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. Last Updated: 07/27/2016

Terror Suspect's Odyssey Seems to Know No End

APRasul Kudayev posing with his mother on the outskirts of Nalchik in 2005.
A former champion wrestler, Rasul Kudayev was a young man when he left Kabardino-Balkaria in 2000. His plan, he says, was to travel by road to Iran to study at an Islamic university.

Instead, he was arrested by the Taliban on a road near the western Afghan city of Herat, accused of being a Russian spy. He was subsequently imprisoned by Afghanistan's anti-Taliban resistance before being held by the United States at Guantanamo Bay, only then to be sent home and rearrested in his native Russia.

The U.S. military has never given an accounting of former Taliban prisoners at Guantanamo. But an investigation by The Associated Press has identified at least nine men who were imprisoned, beaten and tortured by the Taliban on charges that they were foes, spies or assassins, only to be accused by the United States of being enemy combatants.

But of at least nine former Taliban prisoners -- including fellow Russian citizen Airat Vakhitov -- who also ended up at Guantanamo, perhaps none can match Kudayev's odyssey of incarceration.

Following the U.S. invasion in late 2001, Kudayev fell into the hands of the American-allied Northern Alliance, who imprisoned him in the notorious Qalai Janghi fort near the northern city of Mazar-e-Sharif. It was at this same fort that John Walker Lindh, known as the American Taliban, was arrested following a bloody prisoner uprising.

Kudayev, shot in the hip during the uprising, was turned over to the Americans and taken to Guantanamo Bay. He charges that U.S. guards tortured and humiliated him from the start. The U.S. military denies there is any torture at Guantanamo.

Kudayev says he was beaten, kicked and injected with unknown drugs. He says he witnessed the desecration of the Quran, was stripped naked and forced to go to the bathroom in front of female guards, and was touched sexually by scantily clad, female interrogators. He was interrogated by other guards at all hours of the night and asked the same questions over and over.

What connection did you have to the Sept. 11 attacks? Do you know Osama bin Laden? Where did you fight for the Taliban?

"No, no, no. I told them they were silly questions," Kudayev said.

While there is no way to verify Kudayev's account independently, it matches many of the allegations of mistreatment leveled by other Guantanamo prisoners.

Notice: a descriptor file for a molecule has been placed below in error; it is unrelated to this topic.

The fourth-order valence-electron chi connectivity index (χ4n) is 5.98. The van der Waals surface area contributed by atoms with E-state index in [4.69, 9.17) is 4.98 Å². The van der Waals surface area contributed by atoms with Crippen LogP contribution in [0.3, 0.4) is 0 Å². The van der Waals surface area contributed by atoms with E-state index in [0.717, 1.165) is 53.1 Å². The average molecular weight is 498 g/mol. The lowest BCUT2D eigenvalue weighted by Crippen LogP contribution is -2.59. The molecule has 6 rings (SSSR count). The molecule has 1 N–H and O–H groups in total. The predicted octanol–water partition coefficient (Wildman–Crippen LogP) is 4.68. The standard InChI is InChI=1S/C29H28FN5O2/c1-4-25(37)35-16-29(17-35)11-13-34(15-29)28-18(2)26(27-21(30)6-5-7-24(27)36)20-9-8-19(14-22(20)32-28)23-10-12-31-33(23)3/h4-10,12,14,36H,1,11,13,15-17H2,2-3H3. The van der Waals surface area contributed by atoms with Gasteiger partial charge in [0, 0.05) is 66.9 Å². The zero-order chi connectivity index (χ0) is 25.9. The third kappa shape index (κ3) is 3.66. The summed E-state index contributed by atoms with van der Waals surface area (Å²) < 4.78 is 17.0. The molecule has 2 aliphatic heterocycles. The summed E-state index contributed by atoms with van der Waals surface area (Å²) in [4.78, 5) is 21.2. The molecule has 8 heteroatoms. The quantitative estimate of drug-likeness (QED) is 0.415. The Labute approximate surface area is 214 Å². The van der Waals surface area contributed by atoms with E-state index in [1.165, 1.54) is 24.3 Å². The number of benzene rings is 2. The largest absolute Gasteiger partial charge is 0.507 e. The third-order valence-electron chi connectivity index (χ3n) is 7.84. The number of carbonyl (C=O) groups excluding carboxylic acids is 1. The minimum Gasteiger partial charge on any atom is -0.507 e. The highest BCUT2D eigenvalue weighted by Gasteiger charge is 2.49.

In early 2004, he and several other Russian prisoners were released and sent back to Russia, where they were held for several months at the high-security Pyatigorsk prison.

Even after his release, his family says, he was harassed by Russian security forces.

In November 2005, he was arrested on suspicion of participating in a raid by Islamic militants on police and other government buildings in the North Caucasus city of Nalchik.


AP
Airat Vakhitov


His mother, Fatima Tekayeva, said her son had been subjected to electric shock treatment, had pieces of his ears cut off and had sharp objects stuck in his eye. He broke down and confessed to being a part of the plot, though he now says he was home at the time and had nothing to do with it.

Zackary Katznelson, a lawyer at Reprieve, a London-based human rights group representing about three dozen Guantanamo detainees, said Kudayev was at home and severely ill at the time of the Nalchik attack.

He said at least four Russian lawyers assigned to Kudayev have been ordered off the case by the Prosecutor General's Office.

Family members say prosecutors have also accused the former Guantanamo inmate of being a British or U.S. spy.

Tekayeva said her son wanted only to be allowed to live in peace.

"He came back from [Guantanamo] as an invalid," she said in a phone interview. "But up until today he still finds himself in hell."

Freedom from Guantanamo has not meant an end to Vakhitov's misadventures, either.

A former imam, Vakhitov said he was arrested by Russian authorities in 1999 and eventually fled to Tajikistan, where he ran into rebels of the Islamic Movement of Uzbekistan. Vakhitov says the rebels forced him to accompany them to Afghanistan. He says he was flown to Kabul, put in a dungeon, tortured and accused of being a Russian spy. He was later handed over to the Taliban, who transferred him to a prison in Kandahar. After the U.S. invasion, Vakhitov was turned over to U.S. forces and arrived at Guantanamo in June 2002.

Vakhitov, 30, was flown out of Guantanamo in February 2004 after the United States declared him no longer a threat. He returned to Tatarstan, where he says he has been repeatedly harassed, detained and intimidated by Russian security agencies.

He now works as a freelance journalist, translator and editor, writing under a pseudonym so as not to raise the ire of authorities.

Vakhitov said in a telephone interview that he counts himself lucky, since the other Russian former Guantanamo detainees have all been either jailed or forced into hiding since their release from U.S. custody.

The Russian men were the subject of a March report by Human Rights Watch, which charged that Russian authorities had tortured three of them and harassed the others. Two were sentenced to lengthy jail terms on charges of blowing up a natural gas pipeline, after having been acquitted in a previous trial.

The report criticized the United States for releasing the men back into Russian custody.

The Federal Security Service announced last week that former Guantanamo prisoner Ruslan Odizhev, a suspect in the 1999 apartment bombings in Moscow and Volgodonsk, was killed in a shootout with security agents in Kabardino-Balkaria.

Vakhitov, who had been in hiding until recently, says he is still considering leaving Russia with his wife and daughter if the pressure from authorities gets too heavy.